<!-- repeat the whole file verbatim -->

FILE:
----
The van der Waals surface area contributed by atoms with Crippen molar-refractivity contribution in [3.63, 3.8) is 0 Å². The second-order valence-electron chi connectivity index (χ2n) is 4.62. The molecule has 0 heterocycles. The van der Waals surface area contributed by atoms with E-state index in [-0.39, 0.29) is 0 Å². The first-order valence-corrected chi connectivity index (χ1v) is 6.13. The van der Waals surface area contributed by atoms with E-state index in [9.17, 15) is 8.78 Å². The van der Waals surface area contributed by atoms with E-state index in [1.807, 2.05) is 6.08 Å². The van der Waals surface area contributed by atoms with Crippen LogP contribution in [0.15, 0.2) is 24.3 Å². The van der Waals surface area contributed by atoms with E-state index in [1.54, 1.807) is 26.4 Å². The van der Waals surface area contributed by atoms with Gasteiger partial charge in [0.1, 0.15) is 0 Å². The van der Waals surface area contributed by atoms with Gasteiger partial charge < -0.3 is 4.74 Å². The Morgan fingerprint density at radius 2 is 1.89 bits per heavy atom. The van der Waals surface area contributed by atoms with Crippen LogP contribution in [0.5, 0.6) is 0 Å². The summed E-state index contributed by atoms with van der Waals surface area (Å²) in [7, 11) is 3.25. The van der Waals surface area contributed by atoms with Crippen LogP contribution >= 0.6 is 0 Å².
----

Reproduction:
The van der Waals surface area contributed by atoms with Crippen molar-refractivity contribution in [3.63, 3.8) is 0 Å². The second-order valence-electron chi connectivity index (χ2n) is 4.62. The molecule has 0 heterocycles. The van der Waals surface area contributed by atoms with E-state index in [-0.39, 0.29) is 0 Å². The first-order valence-corrected chi connectivity index (χ1v) is 6.13. The van der Waals surface area contributed by atoms with E-state index in [9.17, 15) is 8.78 Å². The van der Waals surface area contributed by atoms with E-state index in [1.807, 2.05) is 6.08 Å². The van der Waals surface area contributed by atoms with Crippen LogP contribution in [0.15, 0.2) is 24.3 Å². The van der Waals surface area contributed by atoms with E-state index in [1.54, 1.807) is 26.4 Å². The van der Waals surface area contributed by atoms with Gasteiger partial charge in [0.1, 0.15) is 0 Å². The van der Waals surface area contributed by atoms with Gasteiger partial charge < -0.3 is 4.74 Å². The Morgan fingerprint density at radius 2 is 1.89 bits per heavy atom. The van der Waals surface area contributed by atoms with Crippen LogP contribution in [0.5, 0.6) is 0 Å². The summed E-state index contributed by atoms with van der Waals surface area (Å²) in [7, 11) is 3.25. The van der Waals surface area contributed by atoms with Crippen LogP contribution >= 0.6 is 0 Å².